Before we get all doom and gloom about the Orioles season that starts today, let’s look back at the team’s recent fortunes and try to put things in perspective.
When the Orioles won 93 games in 2012, they set a high bar for competitive expectations that would last arguably six more years. Even though the last two years of that time span — 2017 and 2018 — included winning percentages below .500, there were still reasonably realistic competitive aspirations at the outset of those seasons.
That Buck Showalter-led upturn was preceded by 14 straight losing seasons. Those were dark days, and we find ourselves mired in another dark period now. Hopefully this one won’t last nearly as long.
As Harvey Dent said right before he turned himself in to the police in the Dark Knight, “the night is darkest just before the dawn. And I promise you, the dawn is coming.” Granted the dawn won’t be coming this year for the O’s, so to speak. But with the new leadership in place there is a dawn to look forward to eventually.
To embark on a true rebuild requires stripping an organization down and building it up from the bottom. And that’s what Mike Elias and Sig Mejdel are doing. They are addressing longstanding organizational deficiencies by incorporating analytics and actively participating in the international market, among other things.
It may not look pretty right now, but it’s a plan that keeps the long view in mind. The club could have thrown a bunch of money around this offseason and tried to reload instead of rebuild. But that would have been a high risk attempt at being competitive for what, a year? Maybe two?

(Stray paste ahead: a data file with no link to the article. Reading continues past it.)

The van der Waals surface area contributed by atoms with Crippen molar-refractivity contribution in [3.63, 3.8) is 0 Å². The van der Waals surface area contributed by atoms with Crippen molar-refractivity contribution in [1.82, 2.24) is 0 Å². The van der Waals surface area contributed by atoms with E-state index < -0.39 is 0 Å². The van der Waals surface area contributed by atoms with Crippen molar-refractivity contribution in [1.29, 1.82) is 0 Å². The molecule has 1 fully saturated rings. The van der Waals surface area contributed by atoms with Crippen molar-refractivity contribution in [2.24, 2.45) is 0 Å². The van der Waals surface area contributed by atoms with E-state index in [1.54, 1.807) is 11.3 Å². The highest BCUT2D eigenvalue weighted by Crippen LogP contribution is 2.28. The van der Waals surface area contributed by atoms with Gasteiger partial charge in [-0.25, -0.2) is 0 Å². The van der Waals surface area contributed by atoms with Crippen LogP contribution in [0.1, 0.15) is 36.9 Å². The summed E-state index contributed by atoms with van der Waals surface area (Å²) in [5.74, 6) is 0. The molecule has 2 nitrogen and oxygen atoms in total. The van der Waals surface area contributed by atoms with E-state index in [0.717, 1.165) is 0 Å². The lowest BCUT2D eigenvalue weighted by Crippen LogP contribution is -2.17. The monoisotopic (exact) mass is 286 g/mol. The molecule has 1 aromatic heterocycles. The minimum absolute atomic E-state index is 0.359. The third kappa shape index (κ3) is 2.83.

What the Orioles are really trying to do is build something that is sustainable for not just a year or two, but more like a decade. For that to succeed, the organization, and the minor leagues specifically, need a makeover. And that takes time.
But this season can’t be worse than last year, right?
Looking at roster turnover from Opening Day 2018 to this year, there are only nine returning players. And after a year like last year, new faces are welcome. It would be harder to see the same nine guys trot onto the field who lost 115 games last season.
It’s refreshing to see new players wearing the orange and black, because you never know who may establish themselves as the next great Oriole. Not to mention, there is a lot of youth on the roster.
The Orioles have three Rule 5 players on the Opening Day roster. But it’s ok. With no pressure to win right now, the team has the chance to carry and evaluate players like this with an eye on the next few years down the road.
In the case of the Birds this season, change can be good. It will come with growing pains, but at least we know the right intentions are there. And like any good story, some of the most interesting parts come during the journey, the buildup, the rising action, if you will.
There are a lot of things to keep your eye on as an O’s fan in 2019 other than the win/loss column, as sad as it sounds.
The O’s have a new, young manager that we’ll get the chance to know better. Spring training television broadcasts, although infrequent, offered us a glimpse of in-game Brandon Hyde. But the regular season is a whole different animal and it will be interesting to see his demeanor in the dugout during the good times and the bad. It will also be interesting to observe his interactions with the players on a nightly basis and how he handles media interviews and press conferences when the games count.
The O’s had a very quiet winter, with only one major league contract handed out (Nate Karns). But they have tinkered with the roster in spring training, adding Dwight Smith Jr. and Pedro Severino, both of whom made the Opening Day roster. And the roster adjustments are bound to continue throughout the season. Mike Elias’ main goal this year has been to increase the talent base across all levels of the organization and that process is ongoing.
The minor leagues deserve attention too. There are several players in the high minors right now who could be with the big league club at some point this summer. Baltimore also holds the first overall pick in the amateur draft this year, and it seems like the choice is down to Adley Rutschman or Bobby Witt Jr. Who will they select?
On the big league roster, who will take a leap forward this year and establish themselves as a key cog for the future? A big part of this journey will be about finding the proverbial diamond in the rough, or two.